Three years ago on the occasion of Ramadan, I started an info-fast. I unplugged from Twitter, disabled most of my Facebook account’s functionality, unsubscribed from all my Google Reader RSS feeds, stopped commenting on blogs and closed off comments on my blogs (that last one may have happened before or after, but let’s pretend it all happened at the same time).
There is too much to keep track of, and I simply gave up. In the end, the things you do have to add value to your life. This generation is struggling with the Web the same our parents may have struggled with watching too much TV. We are glued to this stuff. I know most of my day is spent at the computer. I wanted and still want to rethink my relationship to all this web-based activity. I suppose it’s about bringing mindfulness to the act. Slow Blogging was something I mentioned around that info-fast. Jack Cheng’s Slow Web is an idea that fits perfectly into this as well.
Timely not real-time. Rhythm not random. Moderation not excess. Knowledge not information. These are a few of the many characteristics of the Slow Web. It’s not so much a checklist as a feeling, one of being at greater ease with the web-enabled products and services in our lives.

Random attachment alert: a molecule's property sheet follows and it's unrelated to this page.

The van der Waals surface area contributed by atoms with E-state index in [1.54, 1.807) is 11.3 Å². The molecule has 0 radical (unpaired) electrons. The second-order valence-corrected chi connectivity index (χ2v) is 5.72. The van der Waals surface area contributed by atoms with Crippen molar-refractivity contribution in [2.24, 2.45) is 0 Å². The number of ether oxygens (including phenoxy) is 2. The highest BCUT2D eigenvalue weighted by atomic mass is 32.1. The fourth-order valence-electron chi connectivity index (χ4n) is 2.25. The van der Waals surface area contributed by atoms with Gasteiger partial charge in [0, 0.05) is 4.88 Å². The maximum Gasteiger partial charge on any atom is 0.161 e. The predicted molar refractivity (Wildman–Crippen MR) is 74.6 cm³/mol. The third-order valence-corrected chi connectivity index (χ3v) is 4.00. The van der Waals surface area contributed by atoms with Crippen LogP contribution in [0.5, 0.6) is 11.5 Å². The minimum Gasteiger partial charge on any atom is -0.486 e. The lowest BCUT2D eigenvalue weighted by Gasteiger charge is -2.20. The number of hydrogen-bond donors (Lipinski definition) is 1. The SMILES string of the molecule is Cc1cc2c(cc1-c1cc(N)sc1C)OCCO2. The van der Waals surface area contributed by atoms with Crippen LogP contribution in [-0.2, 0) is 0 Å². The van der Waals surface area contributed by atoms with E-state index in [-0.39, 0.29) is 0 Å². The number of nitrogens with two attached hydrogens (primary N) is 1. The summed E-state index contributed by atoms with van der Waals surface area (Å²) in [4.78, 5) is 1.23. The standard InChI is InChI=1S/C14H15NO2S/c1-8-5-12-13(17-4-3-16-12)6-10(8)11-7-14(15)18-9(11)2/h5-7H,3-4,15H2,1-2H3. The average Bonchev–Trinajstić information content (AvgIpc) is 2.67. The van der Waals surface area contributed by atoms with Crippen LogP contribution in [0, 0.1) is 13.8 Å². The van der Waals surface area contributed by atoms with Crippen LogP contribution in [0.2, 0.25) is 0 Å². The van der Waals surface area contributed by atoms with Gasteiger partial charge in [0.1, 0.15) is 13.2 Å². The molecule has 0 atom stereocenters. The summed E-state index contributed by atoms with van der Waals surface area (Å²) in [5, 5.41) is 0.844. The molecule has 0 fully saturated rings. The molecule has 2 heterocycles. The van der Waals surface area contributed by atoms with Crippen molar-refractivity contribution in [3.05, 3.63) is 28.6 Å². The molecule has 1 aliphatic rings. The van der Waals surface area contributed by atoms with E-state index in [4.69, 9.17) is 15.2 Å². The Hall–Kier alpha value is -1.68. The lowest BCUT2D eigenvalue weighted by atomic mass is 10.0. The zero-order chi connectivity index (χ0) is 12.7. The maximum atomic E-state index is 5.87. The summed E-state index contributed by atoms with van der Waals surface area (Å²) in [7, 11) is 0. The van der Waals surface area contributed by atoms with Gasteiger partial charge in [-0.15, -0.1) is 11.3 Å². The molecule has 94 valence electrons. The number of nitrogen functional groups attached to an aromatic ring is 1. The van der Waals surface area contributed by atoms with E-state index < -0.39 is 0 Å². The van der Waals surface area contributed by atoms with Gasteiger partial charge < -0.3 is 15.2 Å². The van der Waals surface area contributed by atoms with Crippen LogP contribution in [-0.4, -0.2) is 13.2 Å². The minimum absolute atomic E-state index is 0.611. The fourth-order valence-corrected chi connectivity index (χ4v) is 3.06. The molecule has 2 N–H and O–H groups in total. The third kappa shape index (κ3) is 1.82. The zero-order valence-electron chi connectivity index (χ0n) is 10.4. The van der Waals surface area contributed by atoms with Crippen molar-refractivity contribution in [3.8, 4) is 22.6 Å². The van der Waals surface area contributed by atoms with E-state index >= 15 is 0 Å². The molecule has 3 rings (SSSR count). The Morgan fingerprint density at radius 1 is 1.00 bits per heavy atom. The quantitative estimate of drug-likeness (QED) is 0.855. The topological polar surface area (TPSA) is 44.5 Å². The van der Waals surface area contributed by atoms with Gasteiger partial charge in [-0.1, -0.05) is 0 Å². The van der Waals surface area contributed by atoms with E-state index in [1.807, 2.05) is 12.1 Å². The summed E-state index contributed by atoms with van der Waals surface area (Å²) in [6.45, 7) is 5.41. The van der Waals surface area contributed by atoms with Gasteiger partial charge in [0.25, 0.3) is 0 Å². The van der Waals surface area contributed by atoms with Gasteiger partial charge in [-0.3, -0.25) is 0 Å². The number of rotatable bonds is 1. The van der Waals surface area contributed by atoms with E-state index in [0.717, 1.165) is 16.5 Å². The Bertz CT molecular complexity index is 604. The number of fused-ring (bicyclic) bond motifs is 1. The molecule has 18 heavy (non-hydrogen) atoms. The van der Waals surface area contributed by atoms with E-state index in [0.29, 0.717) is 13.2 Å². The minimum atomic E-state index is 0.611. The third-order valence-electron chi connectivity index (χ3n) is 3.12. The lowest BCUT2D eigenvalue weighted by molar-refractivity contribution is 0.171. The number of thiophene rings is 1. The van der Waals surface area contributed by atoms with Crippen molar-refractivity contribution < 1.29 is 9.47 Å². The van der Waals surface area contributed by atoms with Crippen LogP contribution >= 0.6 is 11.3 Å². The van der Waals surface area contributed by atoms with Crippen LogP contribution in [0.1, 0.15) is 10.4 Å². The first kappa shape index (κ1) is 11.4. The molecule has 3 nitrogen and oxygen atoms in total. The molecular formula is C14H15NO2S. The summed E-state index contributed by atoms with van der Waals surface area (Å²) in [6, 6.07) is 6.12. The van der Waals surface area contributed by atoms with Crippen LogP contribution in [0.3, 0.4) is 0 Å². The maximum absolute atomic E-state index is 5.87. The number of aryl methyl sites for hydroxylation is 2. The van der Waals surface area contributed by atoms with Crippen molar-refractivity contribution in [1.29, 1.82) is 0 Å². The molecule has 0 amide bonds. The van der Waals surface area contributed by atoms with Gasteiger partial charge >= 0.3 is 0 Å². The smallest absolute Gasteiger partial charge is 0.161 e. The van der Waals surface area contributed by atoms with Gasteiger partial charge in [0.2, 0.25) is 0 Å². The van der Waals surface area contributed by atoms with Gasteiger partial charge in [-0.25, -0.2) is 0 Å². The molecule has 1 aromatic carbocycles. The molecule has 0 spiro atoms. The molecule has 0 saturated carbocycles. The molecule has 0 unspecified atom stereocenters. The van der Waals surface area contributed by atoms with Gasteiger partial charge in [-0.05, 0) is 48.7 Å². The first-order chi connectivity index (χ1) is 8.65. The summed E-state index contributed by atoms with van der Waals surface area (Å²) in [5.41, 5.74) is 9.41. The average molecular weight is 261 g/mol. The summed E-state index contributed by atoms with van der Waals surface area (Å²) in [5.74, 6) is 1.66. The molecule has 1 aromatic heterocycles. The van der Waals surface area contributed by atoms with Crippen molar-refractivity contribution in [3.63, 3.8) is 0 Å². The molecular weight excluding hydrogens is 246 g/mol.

Like Slow Food, Slow Web is concerned as much with production as it is with consumption. We as individuals can always set our own guidelines and curb the effect of the Fast Web, but as I hope I’ve illustrated, there are a number of considerations the creators of web-connected products can make to help us along. And maybe the Slow Web isn’t quite a movement yet. Maybe it’s still simmering. But I do think there is something distinctly different about the feeling that some of these products impart on their users, and that feeling manifests from the intent of their makers.
A great example of the Slow Web is the recently launched Evening Edition news site. It’s ironic that we broke away from the strictures of the broadcast, mass-communication era and are now trying to break away from (or find a different relationship to) the on-demand era.